ZURICH (Reuters) - Switzerland’s bid to persuade European Union partners to let it curb immigration from the EU could be doomed should Britons vote this month to leave the bloc, Foreign Minister Didier Burkhalter said.
Switzerland has until February 2017 to implement a 2014 binding referendum demanding limits on the influx of foreigners to a country whose population is already a quarter foreign.
It is seeking to negotiate a compromise with Brussels, which has insisted it cannot brook any impediments to the free movement of people enshrined in bilateral accords. Talks have been on hold until the June 23 Brexit vote.
In an interview with Swiss broadcaster SRF aired on Tuesday, Burkhalter said Bern had agreed with major EU countries to launch intense talks just after the Brexit vote with the goal of reaching a deal this summer that it could present to parliament.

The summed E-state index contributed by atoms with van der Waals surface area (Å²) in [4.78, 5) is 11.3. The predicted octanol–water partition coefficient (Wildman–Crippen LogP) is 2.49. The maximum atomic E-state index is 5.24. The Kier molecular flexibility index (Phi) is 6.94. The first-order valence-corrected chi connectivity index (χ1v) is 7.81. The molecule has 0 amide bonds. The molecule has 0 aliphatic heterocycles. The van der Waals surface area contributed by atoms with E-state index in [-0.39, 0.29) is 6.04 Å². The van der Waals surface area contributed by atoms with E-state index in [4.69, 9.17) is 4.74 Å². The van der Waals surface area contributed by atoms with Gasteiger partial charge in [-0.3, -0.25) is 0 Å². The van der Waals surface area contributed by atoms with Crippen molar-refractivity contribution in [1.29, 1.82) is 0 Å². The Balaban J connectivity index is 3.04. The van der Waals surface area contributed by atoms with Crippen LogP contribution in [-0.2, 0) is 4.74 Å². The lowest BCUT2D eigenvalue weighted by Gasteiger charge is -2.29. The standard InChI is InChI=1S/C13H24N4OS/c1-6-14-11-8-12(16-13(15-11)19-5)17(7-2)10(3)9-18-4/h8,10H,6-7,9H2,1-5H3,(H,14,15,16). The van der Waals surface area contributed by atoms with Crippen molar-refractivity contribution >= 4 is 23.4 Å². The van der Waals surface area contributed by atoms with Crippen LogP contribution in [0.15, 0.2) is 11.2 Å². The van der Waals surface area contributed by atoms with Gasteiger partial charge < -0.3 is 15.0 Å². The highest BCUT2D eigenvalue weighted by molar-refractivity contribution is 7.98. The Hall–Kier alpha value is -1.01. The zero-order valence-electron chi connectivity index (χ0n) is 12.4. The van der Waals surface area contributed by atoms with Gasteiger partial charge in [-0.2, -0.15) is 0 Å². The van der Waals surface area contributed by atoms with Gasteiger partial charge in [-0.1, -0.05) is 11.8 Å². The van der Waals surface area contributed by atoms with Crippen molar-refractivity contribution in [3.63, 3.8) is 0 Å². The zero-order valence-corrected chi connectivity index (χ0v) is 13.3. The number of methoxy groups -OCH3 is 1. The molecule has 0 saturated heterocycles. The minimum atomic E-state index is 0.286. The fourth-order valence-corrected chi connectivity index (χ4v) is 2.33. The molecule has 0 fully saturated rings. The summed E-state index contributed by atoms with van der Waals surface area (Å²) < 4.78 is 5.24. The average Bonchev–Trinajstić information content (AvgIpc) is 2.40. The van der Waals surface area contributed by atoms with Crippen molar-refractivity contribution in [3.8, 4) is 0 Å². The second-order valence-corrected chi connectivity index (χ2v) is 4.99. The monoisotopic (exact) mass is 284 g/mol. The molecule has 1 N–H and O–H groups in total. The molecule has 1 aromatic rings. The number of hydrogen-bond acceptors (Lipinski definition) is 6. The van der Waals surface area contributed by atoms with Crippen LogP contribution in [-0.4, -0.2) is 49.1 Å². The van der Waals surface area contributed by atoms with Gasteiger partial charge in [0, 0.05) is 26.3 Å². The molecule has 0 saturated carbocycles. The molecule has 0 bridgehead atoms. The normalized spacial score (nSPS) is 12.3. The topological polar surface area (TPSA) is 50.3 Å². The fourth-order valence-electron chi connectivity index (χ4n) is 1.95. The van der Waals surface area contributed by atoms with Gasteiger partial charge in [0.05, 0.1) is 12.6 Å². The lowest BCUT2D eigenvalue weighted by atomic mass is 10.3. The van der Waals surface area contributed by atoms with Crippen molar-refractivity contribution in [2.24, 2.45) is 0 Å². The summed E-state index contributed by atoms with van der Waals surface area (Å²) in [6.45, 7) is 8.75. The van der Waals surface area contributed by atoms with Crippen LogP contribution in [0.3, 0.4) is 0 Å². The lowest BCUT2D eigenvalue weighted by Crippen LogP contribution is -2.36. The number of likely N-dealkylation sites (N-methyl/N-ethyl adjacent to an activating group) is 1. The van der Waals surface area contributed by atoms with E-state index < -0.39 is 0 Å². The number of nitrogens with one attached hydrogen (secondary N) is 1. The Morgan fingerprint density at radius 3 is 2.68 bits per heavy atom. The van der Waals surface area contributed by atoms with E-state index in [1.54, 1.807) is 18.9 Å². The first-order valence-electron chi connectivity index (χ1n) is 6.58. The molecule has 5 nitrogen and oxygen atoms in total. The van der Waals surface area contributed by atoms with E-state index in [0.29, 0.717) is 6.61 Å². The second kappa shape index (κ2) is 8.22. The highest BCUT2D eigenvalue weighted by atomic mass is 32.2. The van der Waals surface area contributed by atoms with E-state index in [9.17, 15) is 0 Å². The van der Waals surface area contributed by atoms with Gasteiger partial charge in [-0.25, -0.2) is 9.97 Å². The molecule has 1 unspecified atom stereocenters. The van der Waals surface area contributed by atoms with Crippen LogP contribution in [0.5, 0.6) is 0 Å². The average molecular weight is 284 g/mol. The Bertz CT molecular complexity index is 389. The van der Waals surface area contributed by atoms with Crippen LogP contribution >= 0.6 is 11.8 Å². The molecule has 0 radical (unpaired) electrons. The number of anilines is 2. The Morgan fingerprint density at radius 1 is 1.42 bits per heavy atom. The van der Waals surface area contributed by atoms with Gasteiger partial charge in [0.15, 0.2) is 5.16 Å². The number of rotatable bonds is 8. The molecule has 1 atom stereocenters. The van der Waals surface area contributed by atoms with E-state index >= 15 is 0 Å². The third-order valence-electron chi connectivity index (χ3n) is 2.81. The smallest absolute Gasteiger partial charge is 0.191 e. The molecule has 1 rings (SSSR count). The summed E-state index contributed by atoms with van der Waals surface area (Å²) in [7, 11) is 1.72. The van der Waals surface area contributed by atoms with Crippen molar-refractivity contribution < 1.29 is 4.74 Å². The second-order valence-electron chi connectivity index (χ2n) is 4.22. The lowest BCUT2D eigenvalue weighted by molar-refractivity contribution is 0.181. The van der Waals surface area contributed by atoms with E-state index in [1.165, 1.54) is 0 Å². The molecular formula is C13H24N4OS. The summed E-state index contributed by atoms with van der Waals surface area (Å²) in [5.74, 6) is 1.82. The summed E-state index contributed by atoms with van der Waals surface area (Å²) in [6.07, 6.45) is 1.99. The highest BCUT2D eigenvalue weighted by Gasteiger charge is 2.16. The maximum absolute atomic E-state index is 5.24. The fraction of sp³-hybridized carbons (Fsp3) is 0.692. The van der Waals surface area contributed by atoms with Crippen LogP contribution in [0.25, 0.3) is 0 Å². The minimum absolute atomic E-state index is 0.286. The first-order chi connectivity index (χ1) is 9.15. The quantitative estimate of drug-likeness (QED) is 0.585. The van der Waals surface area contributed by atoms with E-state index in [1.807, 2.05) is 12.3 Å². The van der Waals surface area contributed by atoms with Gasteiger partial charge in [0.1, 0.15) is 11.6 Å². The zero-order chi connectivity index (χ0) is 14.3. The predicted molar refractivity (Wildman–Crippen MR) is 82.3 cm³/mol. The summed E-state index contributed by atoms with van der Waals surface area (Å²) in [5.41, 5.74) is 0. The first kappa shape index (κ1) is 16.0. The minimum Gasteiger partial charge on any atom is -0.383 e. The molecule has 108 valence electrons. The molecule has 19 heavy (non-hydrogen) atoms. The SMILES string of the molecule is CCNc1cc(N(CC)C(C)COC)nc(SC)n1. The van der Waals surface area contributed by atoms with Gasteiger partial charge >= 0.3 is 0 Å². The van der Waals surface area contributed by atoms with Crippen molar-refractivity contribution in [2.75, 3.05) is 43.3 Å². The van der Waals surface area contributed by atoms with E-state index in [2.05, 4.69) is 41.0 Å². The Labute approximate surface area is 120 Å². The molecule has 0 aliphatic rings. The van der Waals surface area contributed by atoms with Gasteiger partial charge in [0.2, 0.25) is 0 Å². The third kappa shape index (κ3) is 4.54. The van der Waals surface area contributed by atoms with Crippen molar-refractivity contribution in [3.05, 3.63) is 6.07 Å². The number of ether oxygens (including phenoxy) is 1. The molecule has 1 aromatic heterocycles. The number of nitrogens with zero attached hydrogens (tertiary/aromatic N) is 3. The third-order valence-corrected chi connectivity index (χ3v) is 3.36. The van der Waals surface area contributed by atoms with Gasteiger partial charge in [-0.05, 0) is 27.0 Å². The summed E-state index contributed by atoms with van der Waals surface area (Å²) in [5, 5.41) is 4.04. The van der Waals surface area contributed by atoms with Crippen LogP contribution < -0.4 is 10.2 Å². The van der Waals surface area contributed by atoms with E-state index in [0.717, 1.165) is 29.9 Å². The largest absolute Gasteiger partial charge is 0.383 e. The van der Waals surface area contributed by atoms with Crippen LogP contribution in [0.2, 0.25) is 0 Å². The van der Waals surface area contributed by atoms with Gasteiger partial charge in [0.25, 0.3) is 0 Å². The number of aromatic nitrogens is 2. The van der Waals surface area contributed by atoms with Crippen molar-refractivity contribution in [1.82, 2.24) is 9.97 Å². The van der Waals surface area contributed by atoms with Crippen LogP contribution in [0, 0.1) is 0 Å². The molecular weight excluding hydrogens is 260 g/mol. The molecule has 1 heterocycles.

Should Britain decide to leave, though, the EU could be preoccupied with the fallout of the momentous move, he added. “That would be a problem because if the EU makes this discussion a priority it is difficult for us to find a solution.”
Implementing unilateral curbs on immigration could torpedo the series of bilateral economic accords between Switzerland and the bloc that include free movement and which stand or fall together.
The Swiss government estimates losing the accords could cut output by as much as 7 percent of gross domestic product by 2035. Business leaders have also said they would find it harder to get qualified staff.
Reporting by Michael Shields; Editing by Andrew Heavens